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About accepting death
George K
Posted: Friday, October 26, 2018 6:50 AM
Joined: 12/16/2011
Posts: 2823

James Finley gives this insight drawn from Elisabeth Kübler-Ross’ work with the dying

“Those who come to accept death don’t look up at you from their deathbeds to say how happy they are in the ways we typically think of happiness. For those who come to acceptance of death pass beyond happiness and sadness as emotional states that depend on conditions. Those who come to acceptance in death have about them a certain transparent childlike quality, an uncanny peace. It's a peace not of this world. For in accepting their seemingly unacceptable situation, they are transformed in ways that leave us feeling strangely touched and privileged to be in their presence. Being in their presence can open us up to a deep sense of how invincibly precious we are to God in the midst of our fragility. 

“This experience of being with those who have come to an acceptance of dying can help us with our ongoing efforts to learn how to die. For as we learn from God how to die, forgoing all that is less than or other than God’s love as our sole source of security and identity, it just might be possible that when the moment of our death finally comes, nothing will happen. For in some deep, unexplainable way we will have already crossed over into the deathless love of God.”  

dutiful deb
Posted: Tuesday, October 30, 2018 10:10 PM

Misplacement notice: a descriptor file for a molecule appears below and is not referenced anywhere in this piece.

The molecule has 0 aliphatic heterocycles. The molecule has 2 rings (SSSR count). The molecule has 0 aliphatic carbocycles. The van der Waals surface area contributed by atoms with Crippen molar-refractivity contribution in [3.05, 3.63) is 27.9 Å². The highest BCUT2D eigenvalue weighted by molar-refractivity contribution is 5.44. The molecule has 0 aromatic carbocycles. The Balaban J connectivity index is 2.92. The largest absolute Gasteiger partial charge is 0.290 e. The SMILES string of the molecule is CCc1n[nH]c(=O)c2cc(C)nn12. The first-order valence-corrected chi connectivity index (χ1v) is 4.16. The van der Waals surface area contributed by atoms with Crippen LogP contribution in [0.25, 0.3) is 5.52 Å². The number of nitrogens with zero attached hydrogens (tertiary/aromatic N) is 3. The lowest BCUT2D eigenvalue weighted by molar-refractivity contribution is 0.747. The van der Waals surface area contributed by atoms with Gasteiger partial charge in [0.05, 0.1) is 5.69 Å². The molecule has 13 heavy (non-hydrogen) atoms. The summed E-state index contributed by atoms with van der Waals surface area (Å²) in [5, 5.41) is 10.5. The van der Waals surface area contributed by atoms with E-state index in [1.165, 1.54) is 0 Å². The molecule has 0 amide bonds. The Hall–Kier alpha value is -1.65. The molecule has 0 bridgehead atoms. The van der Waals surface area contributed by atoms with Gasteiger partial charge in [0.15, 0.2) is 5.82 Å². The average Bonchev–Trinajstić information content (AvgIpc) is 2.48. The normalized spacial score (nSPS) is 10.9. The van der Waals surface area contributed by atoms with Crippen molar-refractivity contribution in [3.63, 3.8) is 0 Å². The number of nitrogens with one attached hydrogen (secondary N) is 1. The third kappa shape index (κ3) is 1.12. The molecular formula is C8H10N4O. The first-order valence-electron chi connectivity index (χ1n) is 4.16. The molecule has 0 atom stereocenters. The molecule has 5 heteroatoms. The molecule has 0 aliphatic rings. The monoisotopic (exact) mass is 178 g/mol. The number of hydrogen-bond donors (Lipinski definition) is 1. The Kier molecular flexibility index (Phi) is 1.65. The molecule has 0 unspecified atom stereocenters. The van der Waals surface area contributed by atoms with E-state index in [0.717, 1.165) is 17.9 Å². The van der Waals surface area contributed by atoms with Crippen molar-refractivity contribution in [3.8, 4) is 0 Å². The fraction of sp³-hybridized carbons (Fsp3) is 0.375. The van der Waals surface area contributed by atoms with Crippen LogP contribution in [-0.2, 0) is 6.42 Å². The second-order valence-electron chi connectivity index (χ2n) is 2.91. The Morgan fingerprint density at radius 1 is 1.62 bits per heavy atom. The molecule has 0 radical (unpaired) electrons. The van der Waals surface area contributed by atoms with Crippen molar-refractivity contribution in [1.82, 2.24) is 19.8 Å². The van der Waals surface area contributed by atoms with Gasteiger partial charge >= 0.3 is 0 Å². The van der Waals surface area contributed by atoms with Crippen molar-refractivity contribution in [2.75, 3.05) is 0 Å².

Joined: 1/1/2012
Posts: 1910

This piece reminds me so much of my dad's passing over eleven years ago. He was diagnosed with colon cancer in January, and died in March that same year. It was all so fast and sudden. He and I were very close and as hard as it was to let him go, seeing the peace like that described in your post did bring a lot of comfort. 

Of course, my mom's experience was much different; she began showing signs of dementia almost immediately--in fact, she was even having problems before dad died--and her life ended over a decade later.   It sounds strange, but even though I walked with Mom through her disease longer than with my dad, I often find myself feeling like there was more "unfinished business" with Mom's passing. Maybe that's because, with my dad's situation, I was able to see the peace and acceptance described; it could be that we were able to say "Goodbye" to each other and talk about things before he went.